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Paul: Apostle of God’s Glory in Christ

I read Schreiner’s Pauline theology (Paul: Apostle of God’s Glory in Christ – A Pauline Theology) over the course of six months, so this is going to be less detailed and more interested in the broader picture than some of my reviews.

An overview: Pauline theology at its best

In the last couple years, I’ve started tackling theology aimed at a more “academic” level and audience, as opposed to the popular-level theology I had typically read before that. This has been helpful to me as I’ve been more actively involved in teaching, especially in the last year or so. However, I’m still just getting going – something that only becomes more apparent as I read more. The sheer number of footnotes in Schreiner’s book boggles the mind; and truth be told this book wasn’t nearly as heavily footnoted as others. There is, as a wise man once wrote, no end to the writing of books, and therefore to the reading thereof as well.

Cover image: Paul, Apostle of God's Glory in Christ

For the young theology student, this can be a bit daunting in some ways. There are always more books being added to my wish list (not to mention the piles accumulating in my home), and they’re increasingly challenging in terms of length and style. They therefore require a great deal more time and mental investment to really benefit from reading.

However, good books pay dividends that far outweigh the time necessary to digest them well. This one fits into that category. I tackled it with pencil in hand, and it received quite a few underlines and no few comments in the margins. Schreiner has a great grasp on Paul’s theology and indeed of the great themes of the New Testament, but he has also has a way with words that I found eminently pleasant. He has a way of taking a concept and repeating it half a dozen different ways in the space of half a page. Ordinarily, this sort of repetition would simply grate, but Schreiner’s grasp of English is good enough that instead it serves to hammer the point home more effectively. Ofttimes, he stated points I’ve believed for years, but clearly and succinctly and provocatively. He thereby drove the truth home; he encouraged my faith. That’s no small thing in an academic exploration of Paul’s theology, with the myriad points of controversy that have sprung up over the Pauline corpus in the past two centuries.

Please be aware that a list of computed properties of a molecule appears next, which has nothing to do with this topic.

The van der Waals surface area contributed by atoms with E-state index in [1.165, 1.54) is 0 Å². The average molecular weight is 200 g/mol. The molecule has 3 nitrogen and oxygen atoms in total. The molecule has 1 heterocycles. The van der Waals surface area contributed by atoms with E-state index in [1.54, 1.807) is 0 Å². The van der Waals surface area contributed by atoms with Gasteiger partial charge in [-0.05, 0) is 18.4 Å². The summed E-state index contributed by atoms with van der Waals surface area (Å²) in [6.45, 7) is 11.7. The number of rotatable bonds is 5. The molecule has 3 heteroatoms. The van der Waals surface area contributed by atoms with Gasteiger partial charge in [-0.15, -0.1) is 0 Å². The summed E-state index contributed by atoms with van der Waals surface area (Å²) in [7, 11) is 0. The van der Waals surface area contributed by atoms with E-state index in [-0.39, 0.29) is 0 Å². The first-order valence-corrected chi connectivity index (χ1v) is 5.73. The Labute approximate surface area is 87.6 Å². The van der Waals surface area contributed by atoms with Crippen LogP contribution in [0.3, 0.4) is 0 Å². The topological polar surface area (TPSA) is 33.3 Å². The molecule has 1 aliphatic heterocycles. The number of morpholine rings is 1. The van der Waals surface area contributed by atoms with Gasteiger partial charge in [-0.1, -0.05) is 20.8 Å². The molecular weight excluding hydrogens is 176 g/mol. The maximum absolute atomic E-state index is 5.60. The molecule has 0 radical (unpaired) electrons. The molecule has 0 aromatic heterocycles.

As for weak points, there are only a few. First, he treats a few topics with more brevity than I could wish. At under 600 pages, this volume still has plenty of room for expansion. Second, Schreiner does not seem to fully grasp the Covenant argument for paedobaptism. While I’m a credobaptist myself, I recognize that he gives short shrift to the paedobaptist position, and in a form most covenant theologians would neither recognize nor own. (Non-academic readers confused by these terms, see footnote 1.) This is a perennial problem among Baptist theologians, and I find it unfortunate indeed. Finally, I found it interesting that he interacted almost entirely with only modern authors; there is nary a mention of anyone before the 19th century, and not many mentions of anyone before the last fifty years. This is a strength, too; Schreiner is clearly aiming to engage the modern treatments of Paul, and I think he succeeds admirably. However, I would be fascinated to see him write another book that treated Pauline theology historically.

That’s a short list of weak points, and rightly so; this was an excellent book. It is well worth your time… if, like me, you’re (a) interested in academic theology, (b) pursuing ministry opportunities, or (c) both. On the other hand, this isn’t a book I’d really recommend for most of the people in the community group I lead. It’s dense, if well written, and long. It’s academic in tone, though not stuffy; and Schreiner of necessity heads off to cover fairly esoteric topics. In other words, it would bore Jaimie out of her mind, and she probably wouldn’t get a lot out of it – not for lack of ability, but for lack of interest.